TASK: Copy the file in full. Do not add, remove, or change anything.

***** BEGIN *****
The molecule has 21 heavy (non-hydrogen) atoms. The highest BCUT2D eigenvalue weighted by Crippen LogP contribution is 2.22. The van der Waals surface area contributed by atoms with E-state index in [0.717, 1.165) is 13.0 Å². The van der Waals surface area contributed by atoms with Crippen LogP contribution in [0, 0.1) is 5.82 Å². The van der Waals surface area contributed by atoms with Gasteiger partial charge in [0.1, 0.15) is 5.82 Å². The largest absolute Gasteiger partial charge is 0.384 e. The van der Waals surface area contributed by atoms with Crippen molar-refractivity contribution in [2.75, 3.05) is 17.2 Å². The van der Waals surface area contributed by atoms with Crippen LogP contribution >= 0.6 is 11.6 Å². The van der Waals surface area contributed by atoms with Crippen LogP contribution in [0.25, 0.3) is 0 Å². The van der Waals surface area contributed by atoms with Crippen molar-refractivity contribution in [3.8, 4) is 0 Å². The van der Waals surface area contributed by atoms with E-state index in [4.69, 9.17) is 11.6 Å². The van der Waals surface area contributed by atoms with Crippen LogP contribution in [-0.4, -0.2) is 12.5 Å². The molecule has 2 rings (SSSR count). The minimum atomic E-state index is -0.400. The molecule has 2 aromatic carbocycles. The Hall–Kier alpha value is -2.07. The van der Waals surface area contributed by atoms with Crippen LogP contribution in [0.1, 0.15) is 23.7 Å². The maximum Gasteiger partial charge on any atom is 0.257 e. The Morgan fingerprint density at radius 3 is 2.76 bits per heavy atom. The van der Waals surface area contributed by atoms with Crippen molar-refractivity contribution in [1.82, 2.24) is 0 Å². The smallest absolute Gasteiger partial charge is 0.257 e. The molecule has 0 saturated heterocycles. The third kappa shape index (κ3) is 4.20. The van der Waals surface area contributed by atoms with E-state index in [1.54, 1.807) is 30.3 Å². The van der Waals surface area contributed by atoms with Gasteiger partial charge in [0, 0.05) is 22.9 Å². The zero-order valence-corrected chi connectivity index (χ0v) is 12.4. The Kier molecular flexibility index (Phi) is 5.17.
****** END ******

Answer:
The molecule has 21 heavy (non-hydrogen) atoms. The highest BCUT2D eigenvalue weighted by Crippen LogP contribution is 2.22. The van der Waals surface area contributed by atoms with E-state index in [0.717, 1.165) is 13.0 Å². The van der Waals surface area contributed by atoms with Crippen LogP contribution in [0, 0.1) is 5.82 Å². The van der Waals surface area contributed by atoms with Gasteiger partial charge in [0.1, 0.15) is 5.82 Å². The largest absolute Gasteiger partial charge is 0.384 e. The van der Waals surface area contributed by atoms with Crippen molar-refractivity contribution in [2.75, 3.05) is 17.2 Å². The van der Waals surface area contributed by atoms with Crippen LogP contribution >= 0.6 is 11.6 Å². The van der Waals surface area contributed by atoms with Crippen LogP contribution in [0.25, 0.3) is 0 Å². The van der Waals surface area contributed by atoms with Crippen molar-refractivity contribution in [3.8, 4) is 0 Å². The van der Waals surface area contributed by atoms with E-state index in [4.69, 9.17) is 11.6 Å². The van der Waals surface area contributed by atoms with Crippen LogP contribution in [-0.4, -0.2) is 12.5 Å². The molecule has 2 rings (SSSR count). The minimum atomic E-state index is -0.400. The molecule has 2 aromatic carbocycles. The Hall–Kier alpha value is -2.07. The van der Waals surface area contributed by atoms with Crippen LogP contribution in [0.1, 0.15) is 23.7 Å². The maximum Gasteiger partial charge on any atom is 0.257 e. The Morgan fingerprint density at radius 3 is 2.76 bits per heavy atom. The van der Waals surface area contributed by atoms with Crippen molar-refractivity contribution in [1.82, 2.24) is 0 Å². The smallest absolute Gasteiger partial charge is 0.257 e. The molecule has 0 saturated heterocycles. The third kappa shape index (κ3) is 4.20. The van der Waals surface area contributed by atoms with E-state index in [1.54, 1.807) is 30.3 Å². The van der Waals surface area contributed by atoms with Gasteiger partial charge in [0, 0.05) is 22.9 Å². The zero-order valence-corrected chi connectivity index (χ0v) is 12.4. The Kier molecular flexibility index (Phi) is 5.17.